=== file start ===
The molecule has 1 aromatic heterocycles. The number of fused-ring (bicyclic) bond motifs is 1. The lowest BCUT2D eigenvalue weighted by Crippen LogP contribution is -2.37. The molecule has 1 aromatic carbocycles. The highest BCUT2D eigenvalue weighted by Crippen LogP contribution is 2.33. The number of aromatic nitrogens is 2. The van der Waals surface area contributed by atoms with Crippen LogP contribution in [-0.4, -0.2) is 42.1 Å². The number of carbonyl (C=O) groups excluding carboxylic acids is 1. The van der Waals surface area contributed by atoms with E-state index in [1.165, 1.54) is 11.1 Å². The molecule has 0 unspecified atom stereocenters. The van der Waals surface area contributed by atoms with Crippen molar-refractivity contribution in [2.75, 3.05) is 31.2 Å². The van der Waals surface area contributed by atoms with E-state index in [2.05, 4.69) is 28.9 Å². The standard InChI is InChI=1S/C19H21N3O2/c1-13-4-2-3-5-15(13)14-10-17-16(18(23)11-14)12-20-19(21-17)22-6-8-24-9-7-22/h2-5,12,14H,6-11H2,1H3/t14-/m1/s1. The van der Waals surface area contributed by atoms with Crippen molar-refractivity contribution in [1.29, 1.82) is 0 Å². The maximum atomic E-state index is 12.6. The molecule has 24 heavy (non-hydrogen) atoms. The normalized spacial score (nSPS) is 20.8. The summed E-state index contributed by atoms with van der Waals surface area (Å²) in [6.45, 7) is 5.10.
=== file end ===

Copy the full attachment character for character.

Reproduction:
The molecule has 1 aromatic heterocycles. The number of fused-ring (bicyclic) bond motifs is 1. The lowest BCUT2D eigenvalue weighted by Crippen LogP contribution is -2.37. The molecule has 1 aromatic carbocycles. The highest BCUT2D eigenvalue weighted by Crippen LogP contribution is 2.33. The number of aromatic nitrogens is 2. The van der Waals surface area contributed by atoms with Crippen LogP contribution in [-0.4, -0.2) is 42.1 Å². The number of carbonyl (C=O) groups excluding carboxylic acids is 1. The van der Waals surface area contributed by atoms with E-state index in [1.165, 1.54) is 11.1 Å². The molecule has 0 unspecified atom stereocenters. The van der Waals surface area contributed by atoms with Crippen molar-refractivity contribution in [2.75, 3.05) is 31.2 Å². The van der Waals surface area contributed by atoms with E-state index in [2.05, 4.69) is 28.9 Å². The standard InChI is InChI=1S/C19H21N3O2/c1-13-4-2-3-5-15(13)14-10-17-16(18(23)11-14)12-20-19(21-17)22-6-8-24-9-7-22/h2-5,12,14H,6-11H2,1H3/t14-/m1/s1. The van der Waals surface area contributed by atoms with Crippen molar-refractivity contribution in [1.29, 1.82) is 0 Å². The maximum atomic E-state index is 12.6. The molecule has 24 heavy (non-hydrogen) atoms. The normalized spacial score (nSPS) is 20.8. The summed E-state index contributed by atoms with van der Waals surface area (Å²) in [6.45, 7) is 5.10.